Wednesday, October 26, 2011
Crystal woke up a couple times during the night, and noted it was really dark. No lights, no ambient light, no moonlight, nothing. Not a whole lot like Paris. Also unlike Paris, the sun rose very early here. We heard workers putting the roof of the new building together before we woke up for the final time. We got out of bed around 6:30, since Richard wanted to get going around 7:30. He said we'd be going about 140km (~90 miles), and the road would not be good.
We skipped breakfast, and actually left a little early, around 7. Richard was correct - the road was not good. It was worse than the day before, with many more ruts, holes, turns, etc. For the first hour or so, the scenery was much the same. But then we apparently left the Kirindy Forest National Park area, as there was a bunch of charred vegetation on both sides of the road, and the Baobabs and forest gave way to small shrubs and two types of palm trees - one fan palm of some sort and one palm that appeared to be a Date or something related. Several of the fan palms appeared to be branching, but that could have been a response to being burned repeatedly.
Every now and then we would pass a small village, but nothing very big. The exception was Belo Tsiribihina where there was a large river that required us to drive up onto a wooden raft for a ferry across. Richard was obviously used to driving up onto the ferry and "parking" on the ferry so that other vehicles could get on - one of the other drivers was not, and thankfully we didn't all end up in the river. While waiting for the ferry to depart, we watched all the kids playing in the river and on the bank, including a couple of kids aged 8-10 who were doing backflips just as easily as we'd lift a cocktail glass (this picture shows one of the kids in the upper left-hand corner, about to do a backflip).
On the north side of the river, there were some larger buildings and also a stadium ("stade"), which made Belo Tsiribihina the largest city we'd seen since leaving Morondava. Shortly after crossing over, a military person stopped us (not unusual) but didn't immediately wave us on (unusual). He spoke with Richard, then came around and spoke with us. It took a couple of times of repetition, but best as we could tell he wanted a ride to Bekopaka, where we were headed. Richard didn't seem to mind, and the front seat was empty - plus he had a machine gun - so why not? We drove for about 2 minutes, then stopped somewhere, where he got out of the car, picked up some bags, and then spoke to Richard again, who this time was shaking his head "no". He asked us something new, which we really didn't understand, but since Richard had said no, we said no too. Then a lady got in the front seat, and the military gentlemen stayed behind. In retrospect, what we think he was asking is whether he and his girl friend and someone else could all squeeze in.
The ride north from Belo Tsiribihina was more of the same, but the Baobabs were now not even a rare occurence - they were gone completely - and almost nothing appeared to be native forest, but instead secondary growth after burning and re-planting. While we had not seen a single car south of the river, north of the river we saw a "steady" amount from 10-10:30, each with a driver, a guide, and two white tourists in the back. Richard seemed to know about half of the vehicles. We assume these were people coming back from the Tsingy towards Morondava. From the bonine, we were both drowsy, and each of us got sleep at different times. It was very warm, probably in the upper 80s or low 90s, with low humidity and lots of dirt, especially when we slowed down. Our "air conditioning" was rolled down windows, and since we weren't driving very fast, it was vey hot. The road had gotten progressively worse, so we were nodding off in what would be extreme turbulence on an airplane. It's actually a fair workout to try to keep your body still on a bouncy car; we can only imagine what Richard was going through. Around 12:30, we got to another river, this time much smaller, but still needing a ferry.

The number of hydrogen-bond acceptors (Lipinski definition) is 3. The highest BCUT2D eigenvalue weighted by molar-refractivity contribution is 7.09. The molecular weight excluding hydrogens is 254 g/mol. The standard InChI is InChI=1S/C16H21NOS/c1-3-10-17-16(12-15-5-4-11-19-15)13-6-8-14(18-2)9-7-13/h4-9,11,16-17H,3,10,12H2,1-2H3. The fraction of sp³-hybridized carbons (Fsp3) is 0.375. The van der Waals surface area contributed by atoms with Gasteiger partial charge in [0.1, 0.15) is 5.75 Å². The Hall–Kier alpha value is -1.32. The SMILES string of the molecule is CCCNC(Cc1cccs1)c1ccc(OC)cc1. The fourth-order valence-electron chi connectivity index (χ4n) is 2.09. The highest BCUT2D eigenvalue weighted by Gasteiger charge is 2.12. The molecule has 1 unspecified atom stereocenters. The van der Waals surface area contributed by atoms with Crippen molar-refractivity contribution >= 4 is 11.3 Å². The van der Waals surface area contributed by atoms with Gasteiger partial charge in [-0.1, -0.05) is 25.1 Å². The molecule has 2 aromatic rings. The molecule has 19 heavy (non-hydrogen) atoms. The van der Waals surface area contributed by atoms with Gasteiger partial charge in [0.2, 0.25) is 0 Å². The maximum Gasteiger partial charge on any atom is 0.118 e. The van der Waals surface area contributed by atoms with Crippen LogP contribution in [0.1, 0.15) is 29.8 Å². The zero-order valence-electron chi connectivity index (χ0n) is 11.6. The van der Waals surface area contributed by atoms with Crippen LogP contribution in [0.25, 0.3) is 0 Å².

Richard told us that we were now at Bekopaka, and our hotel was only 3km away. We didn't know we were almost done driving, but we were happy. We dropped off the military guy's girl friend, and we were at our hotel in about 5 minutes after crossing. As we walked from the car to the reception area, Crystal spotted a pool, and stated "that's the best looking pool I've ever seen." We checked in, then dropped off our bags, then went to lunch, which was excellent. After lunch, we put on our swimsuits and headed down to the pool. We weren't the only people there - multiple French couples were there - but even with the noise from the children playing in the pool, it was very relaxing. We got cleaned up, did a bit of laundry (since we'd be staying long enough for everything to dry), and then headed to the bar to relax and enjoy our holiday.
They had a number of different infused rums, including ginger, vanilla, passion fruit, cinnamon, banana, pineapple, and others. Justin got one of the vanilla infused rums, which would have been excellent had it been iced. As it was, it was still good. We played some scrabble, then went back to the room to prepare for dinner. At dinner, Justin had some Zebu while Crystal had some shrimp with vegetables and pasta. After dinner, Justin went straight to bed, but Crystal couldn't get to sleep, so she stayed up late reading, then called our travel agent to let her know that for whatever reason the folks at Kirindy had not thought our meals were pre-paid.